Events reinforce Brotherhood’s suspicion of democracy

Amid competing narratives, there are questions over where Islamists sit in Egypt’s political order

Members of the Muslim Brotherhood stage a rally in support of Mohamed Morsi in Cairo earlier this week. Photograph: Yusuf Sayman/The New York Times

Members of the Muslim Brotherhood stage a rally in support of Mohamed Morsi in Cairo earlier this week. Photograph: Yusuf Sayman/The New York Times

 

Just as Islamists of all hues across the Middle East watched eagerly as Egypt’s Muslim Brotherhood swept the country’s first post-Mubarak elections and ushered one of their own, Mohamed Morsi, into the presidency, so they have been observing grimly his removal at the hands of the military this week.

“The danger is the lesson some will take from this is that even when Islamists win elections, they eventually lose,” said one in Libya, where Islamist parties gave a lacklustre performance in elections last year. “My worry is that some will begin to question the point of democracy and hardliners who were always sceptical of it will say they were proven correct.”

In the annals of political Islam, Morsi’s government was a rare example of Islamists coming to power through the ballot box and not revolution (as in Iran in 1979) or military coup (as in Sudan in 1989). Other Islamist election successes in Algeria and Turkey in the 1990s were either stillborn by the military in the case of the former, or brought down by an army coup in the latter.

So when the Muslim Brotherhood became the government in the country where it was founded in 1928, there was much anticipation on the part of its supporters and trepidation on the part of its critics as to how it would negotiate Egypt’s delicate transition from dictatorship to democracy. After years of employing the slogan “Islam is the solution” the Brotherhood now had to prove to Egyptians just how they would translate that into hard policy, particularly when it came to resurrecting the country’s ailing economy.

There are two competing narratives of what happened this week. For Morsi, the Brotherhood, and their supporters elsewhere in the region, they participated in the democratic process only to be forced out by opponents who, having fared poorly at the ballot box, called on the army to intervene.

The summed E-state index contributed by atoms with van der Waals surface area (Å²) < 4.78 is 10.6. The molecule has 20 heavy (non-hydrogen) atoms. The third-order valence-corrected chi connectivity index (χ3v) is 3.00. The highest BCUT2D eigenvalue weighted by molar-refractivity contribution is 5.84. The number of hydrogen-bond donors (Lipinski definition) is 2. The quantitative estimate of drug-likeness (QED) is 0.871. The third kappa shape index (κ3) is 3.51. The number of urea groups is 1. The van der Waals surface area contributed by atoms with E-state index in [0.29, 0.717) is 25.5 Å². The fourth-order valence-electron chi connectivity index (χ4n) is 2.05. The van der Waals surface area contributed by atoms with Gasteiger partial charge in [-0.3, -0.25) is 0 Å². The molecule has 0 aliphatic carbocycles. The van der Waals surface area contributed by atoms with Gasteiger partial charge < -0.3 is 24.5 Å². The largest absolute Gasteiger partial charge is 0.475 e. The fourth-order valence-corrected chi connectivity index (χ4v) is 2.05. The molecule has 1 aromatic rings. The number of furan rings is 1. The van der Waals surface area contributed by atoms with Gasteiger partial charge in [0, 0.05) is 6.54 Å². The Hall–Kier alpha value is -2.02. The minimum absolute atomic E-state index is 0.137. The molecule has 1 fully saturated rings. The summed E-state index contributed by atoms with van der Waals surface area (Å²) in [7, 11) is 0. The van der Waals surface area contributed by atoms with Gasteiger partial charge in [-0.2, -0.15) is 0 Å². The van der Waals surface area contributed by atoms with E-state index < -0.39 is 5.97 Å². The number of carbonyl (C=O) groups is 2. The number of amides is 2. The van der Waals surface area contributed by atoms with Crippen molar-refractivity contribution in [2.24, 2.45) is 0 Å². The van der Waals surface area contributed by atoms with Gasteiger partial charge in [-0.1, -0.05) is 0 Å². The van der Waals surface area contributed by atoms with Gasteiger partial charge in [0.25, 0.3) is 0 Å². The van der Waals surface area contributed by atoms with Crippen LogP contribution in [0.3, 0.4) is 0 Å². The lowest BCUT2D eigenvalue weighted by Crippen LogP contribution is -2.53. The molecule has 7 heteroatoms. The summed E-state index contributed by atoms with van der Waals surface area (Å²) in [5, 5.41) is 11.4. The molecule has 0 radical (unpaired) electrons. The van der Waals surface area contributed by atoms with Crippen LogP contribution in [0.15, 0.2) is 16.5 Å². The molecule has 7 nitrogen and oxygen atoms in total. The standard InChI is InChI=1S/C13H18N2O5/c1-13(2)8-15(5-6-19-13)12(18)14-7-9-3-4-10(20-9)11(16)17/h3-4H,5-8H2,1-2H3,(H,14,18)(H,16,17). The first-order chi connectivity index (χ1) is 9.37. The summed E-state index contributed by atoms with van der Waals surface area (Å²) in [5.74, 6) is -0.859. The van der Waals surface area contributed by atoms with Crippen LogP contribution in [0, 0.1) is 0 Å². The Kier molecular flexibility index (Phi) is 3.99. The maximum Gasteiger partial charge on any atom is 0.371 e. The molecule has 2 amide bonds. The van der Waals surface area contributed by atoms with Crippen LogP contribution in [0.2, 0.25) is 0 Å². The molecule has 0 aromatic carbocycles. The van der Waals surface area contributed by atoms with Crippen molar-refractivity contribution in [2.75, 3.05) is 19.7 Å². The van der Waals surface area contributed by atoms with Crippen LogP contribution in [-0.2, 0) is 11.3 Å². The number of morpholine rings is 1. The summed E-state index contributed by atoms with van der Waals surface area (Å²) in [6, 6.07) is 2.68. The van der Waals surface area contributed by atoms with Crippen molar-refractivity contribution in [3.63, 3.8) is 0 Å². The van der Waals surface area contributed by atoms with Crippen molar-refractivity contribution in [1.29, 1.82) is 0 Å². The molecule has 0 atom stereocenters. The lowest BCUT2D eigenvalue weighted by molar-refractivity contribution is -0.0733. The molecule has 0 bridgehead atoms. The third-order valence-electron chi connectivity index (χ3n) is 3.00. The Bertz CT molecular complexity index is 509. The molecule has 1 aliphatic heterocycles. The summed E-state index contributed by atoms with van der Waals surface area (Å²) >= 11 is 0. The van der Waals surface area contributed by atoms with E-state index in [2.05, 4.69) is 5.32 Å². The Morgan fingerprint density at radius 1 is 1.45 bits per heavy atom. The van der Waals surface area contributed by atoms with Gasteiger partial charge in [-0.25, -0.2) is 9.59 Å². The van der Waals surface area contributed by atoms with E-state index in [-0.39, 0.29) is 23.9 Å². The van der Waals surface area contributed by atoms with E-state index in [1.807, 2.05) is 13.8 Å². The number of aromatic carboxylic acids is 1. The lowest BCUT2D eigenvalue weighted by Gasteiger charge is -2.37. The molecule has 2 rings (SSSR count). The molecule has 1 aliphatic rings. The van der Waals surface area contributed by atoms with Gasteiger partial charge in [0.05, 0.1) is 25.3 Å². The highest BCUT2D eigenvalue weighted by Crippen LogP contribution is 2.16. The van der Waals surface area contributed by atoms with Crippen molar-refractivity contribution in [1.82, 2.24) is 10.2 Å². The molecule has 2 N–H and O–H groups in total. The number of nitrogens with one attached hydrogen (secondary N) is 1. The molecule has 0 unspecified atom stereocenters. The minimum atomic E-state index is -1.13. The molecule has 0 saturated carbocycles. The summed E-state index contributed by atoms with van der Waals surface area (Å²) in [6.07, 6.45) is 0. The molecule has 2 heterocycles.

Before Morsi’s removal,
his senior adviser Essam el-Haddad argued that democracy was being undermined by the quickening events. “The opposition has steadfastly declined every option that entails a return to the ballot box,” he wrote.


Beyond its mandate
But many of those who marched against Morsi this week could never shake off their belief that Islamists are only interested in democracy as a means to an end. They accused the Brotherhood of seeking to consolidate power beyond its mandate. These suspicions deepened after Morsi controversially decreed greater powers for himself last November, giving his decisions immunity from judicial review.

“It’s a mistake because it will give critics the impression everything they suspected about the Brotherhood and its intentions is true,” one Libyan Islamist told me at the time.

There are indications that Morsi’s forced removal may mark the beginning of a major period of upheaval for the Brotherhood, similar to what it experienced during and after a major crackdown on the group in 1954. The difference is that today the Brotherhood is no longer an illegal, underground movement but Egypt’s largest political entity, with a powerful and organised network of members across the country.

How will that membership react to the fact Morsi and senior Brotherhood figures have been put under house arrest, and some could face trial for escaping prison during the 2011 uprising? If the aim is to exclude the Brotherhood from Egyptian politics once again, what would be the long- term repercussions?


Forceful removal
“The forceful removal of the nation’s first democratically elected civilian president risks sending a message to Islamists that they have no place in the political order,” the International Crisis Group warned.

Islam Abdel-Rahman, who grew up in Belfast and is now a member of the Brotherhoodaffiliated Freedom and Justice Party in Egypt, says the situation remains unpredictable. “We still believe that the best way to fight this coup on legitimacy is by peaceful means. However, with such a bloody coup and the threatening of civilian lives, you cannot make sure that everybody would adhere to such means.”